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Why the Ukraine Scandal is Really about Russia

September 27, 2019

memcon

Suddenly, the country of Ukraine has been thrust into the seething molten center of US domestic politics with the revelation that Trump phoned Ukrainian President Zelenskyy on July 25 to make him an offer he couldn’t refuse. What we need to keep sight of is that all of this (at least as far as it concerns Trump) ultimately is really about links to Russia, both past and present. Ukraine was just unlucky enough to be caught in the middle.

As the released memcon of Trump’s Mafia-style call to Zelenskyy (read it here) makes clear, his very first “ask” before releasing US money approved by Congress and the Pentagon to help arm Ukraine’s beleaguered military involved the cybersecurity firm Crowdstrike.

[Trump]: I would like you to do us a favor though because our country has been through a lot and Ukraine knows a lot about it. I would like you to find out what happened with this whole situation with Ukraine, they say Crowdstrike… I guess you have one of your wealthy people… The server, they say Ukraine has it. There are a lot of things that went on, the whole situation. I think you’re surrounding yourself with some of the same people. I would like to have the Attorney General call you or your people and I would like you to get to the bottom of it.

Huh? Well, Crowdstrike is the company that exposed the Russian intrusions into the Democratic Party computers in 2016 which Trump has repeatedly sought to deny. According to the Washington Post, “CrowdStrike has been a subject of allegations that rippled through conservative news sources, onto social media, into the criminal trial of longtime Trump friend Roger Stone and, finally, in July,” into this phone call. The Post reports that “the month before the Ukraine call, Trump voiced dark suspicions about CrowdStrike in a call with Fox News commentator Sean Hannity. That same day, Breitbart News had published a story, based on documents that had emerged in Stone’s trial on charges of lying, obstruction and witness tampering, about how the FBI relied on information from CrowdStrike in its probe of the DNC hack. ‘Take a look at Ukraine,’ Trump said to Hannity in a conversation that was broadcast on his show. ‘How come the FBI didn’t take the server from the DNC? Just think about that one, Sean.’ People familiar with the president’s thinking said he has come to suspect the DNC server hacked by Russian intelligence agents in 2016 may have been hidden in Ukraine.”

In other words, this looks like yet another attempt by Trump to discredit the conclusion of the US intelligence community and the Mueller investigation that Russia interfered to get him elected.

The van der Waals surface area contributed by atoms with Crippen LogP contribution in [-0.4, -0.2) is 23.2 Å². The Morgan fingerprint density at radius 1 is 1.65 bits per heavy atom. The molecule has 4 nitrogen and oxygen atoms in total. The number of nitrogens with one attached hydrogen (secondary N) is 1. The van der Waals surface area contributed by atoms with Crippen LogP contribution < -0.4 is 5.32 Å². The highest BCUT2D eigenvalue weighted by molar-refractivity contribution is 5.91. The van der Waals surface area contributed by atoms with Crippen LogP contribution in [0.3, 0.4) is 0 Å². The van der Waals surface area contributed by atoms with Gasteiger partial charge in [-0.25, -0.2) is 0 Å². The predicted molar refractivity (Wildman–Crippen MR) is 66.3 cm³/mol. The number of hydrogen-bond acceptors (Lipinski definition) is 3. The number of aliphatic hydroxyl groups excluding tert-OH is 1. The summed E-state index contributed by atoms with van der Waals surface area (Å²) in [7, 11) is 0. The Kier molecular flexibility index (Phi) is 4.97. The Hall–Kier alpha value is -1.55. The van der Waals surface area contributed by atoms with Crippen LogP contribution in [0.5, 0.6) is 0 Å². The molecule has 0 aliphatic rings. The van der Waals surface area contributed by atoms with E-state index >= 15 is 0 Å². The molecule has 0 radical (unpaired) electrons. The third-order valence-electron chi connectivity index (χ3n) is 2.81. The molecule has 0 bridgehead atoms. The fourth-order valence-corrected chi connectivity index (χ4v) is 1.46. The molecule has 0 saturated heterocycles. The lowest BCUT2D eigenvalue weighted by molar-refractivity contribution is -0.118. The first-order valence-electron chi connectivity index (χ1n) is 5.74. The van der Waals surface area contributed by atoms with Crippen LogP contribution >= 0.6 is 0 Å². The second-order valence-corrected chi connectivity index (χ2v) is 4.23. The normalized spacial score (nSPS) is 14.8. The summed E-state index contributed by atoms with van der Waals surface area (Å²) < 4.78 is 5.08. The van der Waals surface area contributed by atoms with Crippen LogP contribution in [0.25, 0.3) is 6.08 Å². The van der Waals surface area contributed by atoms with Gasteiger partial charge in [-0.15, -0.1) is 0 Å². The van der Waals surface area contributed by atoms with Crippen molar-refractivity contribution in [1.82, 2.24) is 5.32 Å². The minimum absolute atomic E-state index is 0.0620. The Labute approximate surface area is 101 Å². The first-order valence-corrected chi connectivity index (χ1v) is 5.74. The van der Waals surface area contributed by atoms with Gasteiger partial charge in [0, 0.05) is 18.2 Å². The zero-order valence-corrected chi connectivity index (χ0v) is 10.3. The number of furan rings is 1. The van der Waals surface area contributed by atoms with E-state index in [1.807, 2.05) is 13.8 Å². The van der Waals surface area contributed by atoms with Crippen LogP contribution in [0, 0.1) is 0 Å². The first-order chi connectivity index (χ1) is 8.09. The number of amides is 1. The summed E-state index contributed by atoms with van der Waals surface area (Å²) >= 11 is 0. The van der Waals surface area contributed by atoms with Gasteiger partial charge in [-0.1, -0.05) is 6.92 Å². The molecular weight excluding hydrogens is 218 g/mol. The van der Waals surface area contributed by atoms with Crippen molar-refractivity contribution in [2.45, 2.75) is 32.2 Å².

Let’s pause at this point to consider Ukraine’s situation vis-a-vis Russia and the Trump administration. In 2014, massive protests resulted in the removal of pro-Russian president Viktor Yanukovych, who then fled to Moscow. In response, Russia seized and annexed Crimea, which had been Ukrainian territory, and sent arms and troops to help pro-Russian rebels occupy a large area of eastern Ukraine, which remains effectively in Russian control and where a low-grade shooting war continues today. These actions led the Obama administration to impose severe sanctions on both the Russian government and selected individuals, which Moscow has labored mightily to have removed. (Remember that Mike Flynn reportedly all but promised Russian officials to lift the sanctions right after the 2016 election, while Obama was still president.) Ukraine depends heavily on financial and military support from the EU and the US to resist Russian aggression and to avoid being reduced again to a satellite of its vastly larger and more powerful neighbor. The US Congress and government in general has supported maintaining the sanctions and aid to Ukraine, but Trump himself has been oddly deferential to Putin and has never directly condemned Russian territorial aggression against Ukraine.

Ukraine is clearly vulnerable to this kind of pressure. In May 2018, with the delivery of US Javelin anti-tank missiles in the balance, Ukraine’s chief prosecutor froze investigations into Paul Manafort’s activities in the country.

All this leaves new President Zelenskyy in a highly compromised position. He is threatened by Putin’s Russia and therefore desperately needs military, diplomatic, and economic support from the US, whose president however consistently supports Putin’s positions even though the rest of the US government may not. So what is he supposed to do when Trump calls and demands a “favor”? Especially right after Trump has put a hold on delivering military aid already approved by Congress?

That’s the very definition of being between a rock and a hard place: On one side is a predatory Putin. One the other is Trump whose support he needs, but who often seems suspiciously like an admirer or even agent of Putin, and who clearly got help from him to get elected.